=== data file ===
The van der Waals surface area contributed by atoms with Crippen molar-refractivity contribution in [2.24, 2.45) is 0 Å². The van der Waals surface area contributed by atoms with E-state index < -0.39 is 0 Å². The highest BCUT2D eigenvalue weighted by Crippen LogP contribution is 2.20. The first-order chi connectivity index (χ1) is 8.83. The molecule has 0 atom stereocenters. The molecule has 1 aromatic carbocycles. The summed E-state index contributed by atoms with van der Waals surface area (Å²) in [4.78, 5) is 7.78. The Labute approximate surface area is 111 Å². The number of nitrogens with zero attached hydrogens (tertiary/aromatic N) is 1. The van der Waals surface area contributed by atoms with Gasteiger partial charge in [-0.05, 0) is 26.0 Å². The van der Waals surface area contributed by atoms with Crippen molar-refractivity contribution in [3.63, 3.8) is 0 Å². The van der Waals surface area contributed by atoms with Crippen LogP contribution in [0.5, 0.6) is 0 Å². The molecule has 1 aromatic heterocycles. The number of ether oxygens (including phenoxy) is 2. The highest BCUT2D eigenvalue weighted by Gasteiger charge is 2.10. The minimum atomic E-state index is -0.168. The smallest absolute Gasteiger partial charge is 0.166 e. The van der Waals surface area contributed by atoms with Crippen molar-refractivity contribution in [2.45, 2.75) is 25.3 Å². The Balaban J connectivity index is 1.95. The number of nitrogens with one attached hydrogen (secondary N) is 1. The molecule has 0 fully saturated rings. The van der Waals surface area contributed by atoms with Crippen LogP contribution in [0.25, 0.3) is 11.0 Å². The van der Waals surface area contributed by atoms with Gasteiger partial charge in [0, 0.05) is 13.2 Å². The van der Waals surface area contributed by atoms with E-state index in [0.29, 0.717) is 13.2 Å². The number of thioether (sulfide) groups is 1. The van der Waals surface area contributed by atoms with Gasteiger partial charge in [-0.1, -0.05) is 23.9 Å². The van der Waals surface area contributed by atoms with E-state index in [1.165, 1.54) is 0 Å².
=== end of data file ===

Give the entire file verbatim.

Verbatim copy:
The van der Waals surface area contributed by atoms with Crippen molar-refractivity contribution in [2.24, 2.45) is 0 Å². The van der Waals surface area contributed by atoms with E-state index < -0.39 is 0 Å². The highest BCUT2D eigenvalue weighted by Crippen LogP contribution is 2.20. The first-order chi connectivity index (χ1) is 8.83. The molecule has 0 atom stereocenters. The molecule has 1 aromatic carbocycles. The summed E-state index contributed by atoms with van der Waals surface area (Å²) in [4.78, 5) is 7.78. The Labute approximate surface area is 111 Å². The number of nitrogens with zero attached hydrogens (tertiary/aromatic N) is 1. The van der Waals surface area contributed by atoms with Gasteiger partial charge in [-0.05, 0) is 26.0 Å². The van der Waals surface area contributed by atoms with Crippen molar-refractivity contribution in [3.63, 3.8) is 0 Å². The van der Waals surface area contributed by atoms with Crippen LogP contribution in [0.5, 0.6) is 0 Å². The molecule has 1 aromatic heterocycles. The number of ether oxygens (including phenoxy) is 2. The highest BCUT2D eigenvalue weighted by Gasteiger charge is 2.10. The minimum atomic E-state index is -0.168. The smallest absolute Gasteiger partial charge is 0.166 e. The van der Waals surface area contributed by atoms with Crippen molar-refractivity contribution in [2.45, 2.75) is 25.3 Å². The Balaban J connectivity index is 1.95. The number of nitrogens with one attached hydrogen (secondary N) is 1. The molecule has 0 fully saturated rings. The van der Waals surface area contributed by atoms with Crippen LogP contribution in [0.25, 0.3) is 11.0 Å². The van der Waals surface area contributed by atoms with Gasteiger partial charge in [0, 0.05) is 13.2 Å². The van der Waals surface area contributed by atoms with E-state index in [0.29, 0.717) is 13.2 Å². The number of thioether (sulfide) groups is 1. The van der Waals surface area contributed by atoms with Gasteiger partial charge in [-0.1, -0.05) is 23.9 Å². The van der Waals surface area contributed by atoms with E-state index in [1.165, 1.54) is 0 Å².